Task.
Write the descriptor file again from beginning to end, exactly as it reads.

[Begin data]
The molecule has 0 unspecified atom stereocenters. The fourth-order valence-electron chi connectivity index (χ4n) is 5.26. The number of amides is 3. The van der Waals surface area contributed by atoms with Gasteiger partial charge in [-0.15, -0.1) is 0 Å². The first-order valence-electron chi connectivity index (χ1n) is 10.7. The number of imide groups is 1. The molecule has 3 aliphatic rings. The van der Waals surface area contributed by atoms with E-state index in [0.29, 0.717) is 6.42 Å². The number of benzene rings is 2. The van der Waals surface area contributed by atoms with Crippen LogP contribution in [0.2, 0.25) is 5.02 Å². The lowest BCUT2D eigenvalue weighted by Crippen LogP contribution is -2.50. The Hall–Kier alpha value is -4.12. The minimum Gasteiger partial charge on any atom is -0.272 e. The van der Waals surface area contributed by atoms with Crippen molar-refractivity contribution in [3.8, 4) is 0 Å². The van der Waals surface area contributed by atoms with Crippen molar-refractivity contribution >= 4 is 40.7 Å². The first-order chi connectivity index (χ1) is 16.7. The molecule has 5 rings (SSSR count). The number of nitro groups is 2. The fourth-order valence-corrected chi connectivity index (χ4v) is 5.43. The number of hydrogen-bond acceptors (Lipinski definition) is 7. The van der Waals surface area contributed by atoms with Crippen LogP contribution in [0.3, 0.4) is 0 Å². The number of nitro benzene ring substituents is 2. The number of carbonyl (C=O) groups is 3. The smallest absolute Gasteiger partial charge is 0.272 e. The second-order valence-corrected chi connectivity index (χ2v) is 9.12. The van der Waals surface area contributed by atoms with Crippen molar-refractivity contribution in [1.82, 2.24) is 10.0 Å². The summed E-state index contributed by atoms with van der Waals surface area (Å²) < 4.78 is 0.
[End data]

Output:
The molecule has 0 unspecified atom stereocenters. The fourth-order valence-electron chi connectivity index (χ4n) is 5.26. The number of amides is 3. The van der Waals surface area contributed by atoms with Gasteiger partial charge in [-0.15, -0.1) is 0 Å². The first-order valence-electron chi connectivity index (χ1n) is 10.7. The number of imide groups is 1. The molecule has 3 aliphatic rings. The van der Waals surface area contributed by atoms with E-state index in [0.29, 0.717) is 6.42 Å². The number of benzene rings is 2. The van der Waals surface area contributed by atoms with Crippen LogP contribution in [0.2, 0.25) is 5.02 Å². The lowest BCUT2D eigenvalue weighted by Crippen LogP contribution is -2.50. The Hall–Kier alpha value is -4.12. The minimum Gasteiger partial charge on any atom is -0.272 e. The van der Waals surface area contributed by atoms with Crippen molar-refractivity contribution in [3.8, 4) is 0 Å². The van der Waals surface area contributed by atoms with Crippen molar-refractivity contribution >= 4 is 40.7 Å². The first-order chi connectivity index (χ1) is 16.7. The molecule has 5 rings (SSSR count). The number of nitro groups is 2. The fourth-order valence-corrected chi connectivity index (χ4v) is 5.43. The number of hydrogen-bond acceptors (Lipinski definition) is 7. The van der Waals surface area contributed by atoms with Crippen LogP contribution in [0.3, 0.4) is 0 Å². The number of nitro benzene ring substituents is 2. The number of carbonyl (C=O) groups is 3. The smallest absolute Gasteiger partial charge is 0.272 e. The second-order valence-corrected chi connectivity index (χ2v) is 9.12. The van der Waals surface area contributed by atoms with Crippen molar-refractivity contribution in [1.82, 2.24) is 10.0 Å². The summed E-state index contributed by atoms with van der Waals surface area (Å²) < 4.78 is 0.